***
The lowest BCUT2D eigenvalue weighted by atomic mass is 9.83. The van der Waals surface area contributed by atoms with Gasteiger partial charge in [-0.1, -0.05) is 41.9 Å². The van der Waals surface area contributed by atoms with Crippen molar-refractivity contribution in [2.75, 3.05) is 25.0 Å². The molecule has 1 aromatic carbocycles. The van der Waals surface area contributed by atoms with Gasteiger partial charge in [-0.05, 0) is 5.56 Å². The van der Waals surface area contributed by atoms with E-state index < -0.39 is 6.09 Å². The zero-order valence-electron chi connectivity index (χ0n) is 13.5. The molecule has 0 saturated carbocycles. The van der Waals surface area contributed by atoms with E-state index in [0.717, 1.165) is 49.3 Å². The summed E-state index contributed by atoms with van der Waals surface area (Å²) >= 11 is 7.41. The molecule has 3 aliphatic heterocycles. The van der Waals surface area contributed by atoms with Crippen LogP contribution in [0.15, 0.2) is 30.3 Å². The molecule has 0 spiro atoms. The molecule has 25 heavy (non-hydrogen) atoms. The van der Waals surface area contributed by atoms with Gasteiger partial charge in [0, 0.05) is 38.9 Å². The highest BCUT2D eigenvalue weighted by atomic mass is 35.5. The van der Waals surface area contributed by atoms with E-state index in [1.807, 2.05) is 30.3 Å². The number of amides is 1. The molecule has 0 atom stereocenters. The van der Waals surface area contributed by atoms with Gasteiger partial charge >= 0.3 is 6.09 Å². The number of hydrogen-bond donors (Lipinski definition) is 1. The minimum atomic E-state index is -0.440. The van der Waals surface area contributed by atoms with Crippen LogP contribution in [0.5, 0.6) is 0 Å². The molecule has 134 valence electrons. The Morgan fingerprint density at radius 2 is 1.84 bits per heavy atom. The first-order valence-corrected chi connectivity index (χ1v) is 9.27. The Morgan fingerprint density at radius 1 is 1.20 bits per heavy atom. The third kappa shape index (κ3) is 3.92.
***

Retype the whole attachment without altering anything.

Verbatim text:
The lowest BCUT2D eigenvalue weighted by atomic mass is 9.83. The van der Waals surface area contributed by atoms with Gasteiger partial charge in [-0.1, -0.05) is 41.9 Å². The van der Waals surface area contributed by atoms with Crippen molar-refractivity contribution in [2.75, 3.05) is 25.0 Å². The molecule has 1 aromatic carbocycles. The van der Waals surface area contributed by atoms with Gasteiger partial charge in [-0.05, 0) is 5.56 Å². The van der Waals surface area contributed by atoms with E-state index < -0.39 is 6.09 Å². The zero-order valence-electron chi connectivity index (χ0n) is 13.5. The molecule has 0 saturated carbocycles. The van der Waals surface area contributed by atoms with E-state index in [0.717, 1.165) is 49.3 Å². The summed E-state index contributed by atoms with van der Waals surface area (Å²) >= 11 is 7.41. The molecule has 3 aliphatic heterocycles. The van der Waals surface area contributed by atoms with Crippen LogP contribution in [0.15, 0.2) is 30.3 Å². The molecule has 0 spiro atoms. The molecule has 25 heavy (non-hydrogen) atoms. The van der Waals surface area contributed by atoms with Gasteiger partial charge in [0, 0.05) is 38.9 Å². The highest BCUT2D eigenvalue weighted by atomic mass is 35.5. The van der Waals surface area contributed by atoms with E-state index in [1.807, 2.05) is 30.3 Å². The number of amides is 1. The molecule has 0 atom stereocenters. The van der Waals surface area contributed by atoms with Gasteiger partial charge >= 0.3 is 6.09 Å². The number of hydrogen-bond donors (Lipinski definition) is 1. The minimum atomic E-state index is -0.440. The van der Waals surface area contributed by atoms with Crippen LogP contribution in [0.5, 0.6) is 0 Å². The molecule has 134 valence electrons. The Morgan fingerprint density at radius 2 is 1.84 bits per heavy atom. The first-order valence-corrected chi connectivity index (χ1v) is 9.27. The Morgan fingerprint density at radius 1 is 1.20 bits per heavy atom. The third kappa shape index (κ3) is 3.92.